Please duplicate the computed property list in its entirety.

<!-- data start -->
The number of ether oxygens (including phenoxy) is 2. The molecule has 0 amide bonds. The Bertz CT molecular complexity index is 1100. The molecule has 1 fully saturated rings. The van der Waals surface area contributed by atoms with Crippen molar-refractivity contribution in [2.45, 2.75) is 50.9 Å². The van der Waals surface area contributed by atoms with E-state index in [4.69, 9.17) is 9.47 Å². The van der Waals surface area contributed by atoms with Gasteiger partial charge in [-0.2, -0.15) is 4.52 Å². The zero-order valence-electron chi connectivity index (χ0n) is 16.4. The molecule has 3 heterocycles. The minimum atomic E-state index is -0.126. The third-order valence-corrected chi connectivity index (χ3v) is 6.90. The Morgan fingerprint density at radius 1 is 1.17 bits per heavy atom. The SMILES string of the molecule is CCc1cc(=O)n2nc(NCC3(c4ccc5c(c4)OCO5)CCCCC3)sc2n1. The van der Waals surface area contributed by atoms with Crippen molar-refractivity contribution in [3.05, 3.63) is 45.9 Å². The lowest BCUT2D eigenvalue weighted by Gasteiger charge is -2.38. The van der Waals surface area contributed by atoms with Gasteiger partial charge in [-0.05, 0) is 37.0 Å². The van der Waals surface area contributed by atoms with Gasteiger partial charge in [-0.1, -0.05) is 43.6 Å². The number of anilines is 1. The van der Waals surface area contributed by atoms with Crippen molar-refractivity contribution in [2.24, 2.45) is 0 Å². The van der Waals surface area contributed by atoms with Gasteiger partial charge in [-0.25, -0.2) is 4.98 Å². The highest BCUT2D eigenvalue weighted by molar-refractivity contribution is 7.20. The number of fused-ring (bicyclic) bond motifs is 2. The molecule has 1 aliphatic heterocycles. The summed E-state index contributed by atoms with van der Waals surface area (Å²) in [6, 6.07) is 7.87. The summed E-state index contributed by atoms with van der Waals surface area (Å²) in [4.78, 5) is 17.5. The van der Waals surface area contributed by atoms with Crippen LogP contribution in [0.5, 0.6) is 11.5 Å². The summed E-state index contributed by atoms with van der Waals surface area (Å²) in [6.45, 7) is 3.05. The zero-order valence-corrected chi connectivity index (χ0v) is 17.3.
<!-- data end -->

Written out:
The number of ether oxygens (including phenoxy) is 2. The molecule has 0 amide bonds. The Bertz CT molecular complexity index is 1100. The molecule has 1 fully saturated rings. The van der Waals surface area contributed by atoms with Crippen molar-refractivity contribution in [2.45, 2.75) is 50.9 Å². The van der Waals surface area contributed by atoms with E-state index in [4.69, 9.17) is 9.47 Å². The van der Waals surface area contributed by atoms with Gasteiger partial charge in [-0.2, -0.15) is 4.52 Å². The zero-order valence-electron chi connectivity index (χ0n) is 16.4. The molecule has 3 heterocycles. The minimum atomic E-state index is -0.126. The third-order valence-corrected chi connectivity index (χ3v) is 6.90. The Morgan fingerprint density at radius 1 is 1.17 bits per heavy atom. The SMILES string of the molecule is CCc1cc(=O)n2nc(NCC3(c4ccc5c(c4)OCO5)CCCCC3)sc2n1. The van der Waals surface area contributed by atoms with Crippen molar-refractivity contribution in [3.05, 3.63) is 45.9 Å². The lowest BCUT2D eigenvalue weighted by Gasteiger charge is -2.38. The van der Waals surface area contributed by atoms with Gasteiger partial charge in [-0.05, 0) is 37.0 Å². The van der Waals surface area contributed by atoms with Gasteiger partial charge in [-0.1, -0.05) is 43.6 Å². The number of anilines is 1. The van der Waals surface area contributed by atoms with Crippen molar-refractivity contribution in [2.24, 2.45) is 0 Å². The van der Waals surface area contributed by atoms with Gasteiger partial charge in [-0.25, -0.2) is 4.98 Å². The highest BCUT2D eigenvalue weighted by molar-refractivity contribution is 7.20. The number of fused-ring (bicyclic) bond motifs is 2. The molecule has 1 aliphatic heterocycles. The summed E-state index contributed by atoms with van der Waals surface area (Å²) in [6, 6.07) is 7.87. The summed E-state index contributed by atoms with van der Waals surface area (Å²) in [4.78, 5) is 17.5. The van der Waals surface area contributed by atoms with Crippen LogP contribution in [0.5, 0.6) is 11.5 Å². The summed E-state index contributed by atoms with van der Waals surface area (Å²) in [6.45, 7) is 3.05. The zero-order valence-corrected chi connectivity index (χ0v) is 17.3.